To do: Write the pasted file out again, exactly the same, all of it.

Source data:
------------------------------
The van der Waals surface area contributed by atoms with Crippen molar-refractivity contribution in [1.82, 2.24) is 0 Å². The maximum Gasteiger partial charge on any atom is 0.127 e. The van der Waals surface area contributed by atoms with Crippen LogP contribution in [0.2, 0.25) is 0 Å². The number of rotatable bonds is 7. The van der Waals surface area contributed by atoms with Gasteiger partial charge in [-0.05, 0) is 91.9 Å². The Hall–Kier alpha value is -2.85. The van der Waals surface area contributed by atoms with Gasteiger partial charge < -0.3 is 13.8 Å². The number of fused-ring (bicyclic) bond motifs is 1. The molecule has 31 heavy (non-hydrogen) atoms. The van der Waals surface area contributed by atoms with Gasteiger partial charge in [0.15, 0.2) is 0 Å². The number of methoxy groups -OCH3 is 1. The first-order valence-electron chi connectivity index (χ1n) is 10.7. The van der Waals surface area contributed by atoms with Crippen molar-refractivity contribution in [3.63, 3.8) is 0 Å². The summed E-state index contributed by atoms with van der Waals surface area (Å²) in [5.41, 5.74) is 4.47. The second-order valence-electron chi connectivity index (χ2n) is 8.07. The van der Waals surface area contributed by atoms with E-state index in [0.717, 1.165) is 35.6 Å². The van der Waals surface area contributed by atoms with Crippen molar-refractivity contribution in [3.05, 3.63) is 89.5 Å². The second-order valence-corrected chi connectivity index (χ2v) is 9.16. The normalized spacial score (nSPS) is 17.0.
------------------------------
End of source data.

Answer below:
The van der Waals surface area contributed by atoms with Crippen molar-refractivity contribution in [1.82, 2.24) is 0 Å². The maximum Gasteiger partial charge on any atom is 0.127 e. The van der Waals surface area contributed by atoms with Crippen LogP contribution in [0.2, 0.25) is 0 Å². The number of rotatable bonds is 7. The van der Waals surface area contributed by atoms with Gasteiger partial charge in [-0.05, 0) is 91.9 Å². The Hall–Kier alpha value is -2.85. The van der Waals surface area contributed by atoms with Gasteiger partial charge < -0.3 is 13.8 Å². The number of fused-ring (bicyclic) bond motifs is 1. The molecule has 31 heavy (non-hydrogen) atoms. The van der Waals surface area contributed by atoms with Gasteiger partial charge in [0.15, 0.2) is 0 Å². The number of methoxy groups -OCH3 is 1. The first-order valence-electron chi connectivity index (χ1n) is 10.7. The van der Waals surface area contributed by atoms with Crippen molar-refractivity contribution in [3.63, 3.8) is 0 Å². The summed E-state index contributed by atoms with van der Waals surface area (Å²) in [5.41, 5.74) is 4.47. The second-order valence-electron chi connectivity index (χ2n) is 8.07. The van der Waals surface area contributed by atoms with E-state index in [0.717, 1.165) is 35.6 Å². The van der Waals surface area contributed by atoms with Crippen molar-refractivity contribution in [3.05, 3.63) is 89.5 Å². The second-order valence-corrected chi connectivity index (χ2v) is 9.16. The normalized spacial score (nSPS) is 17.0.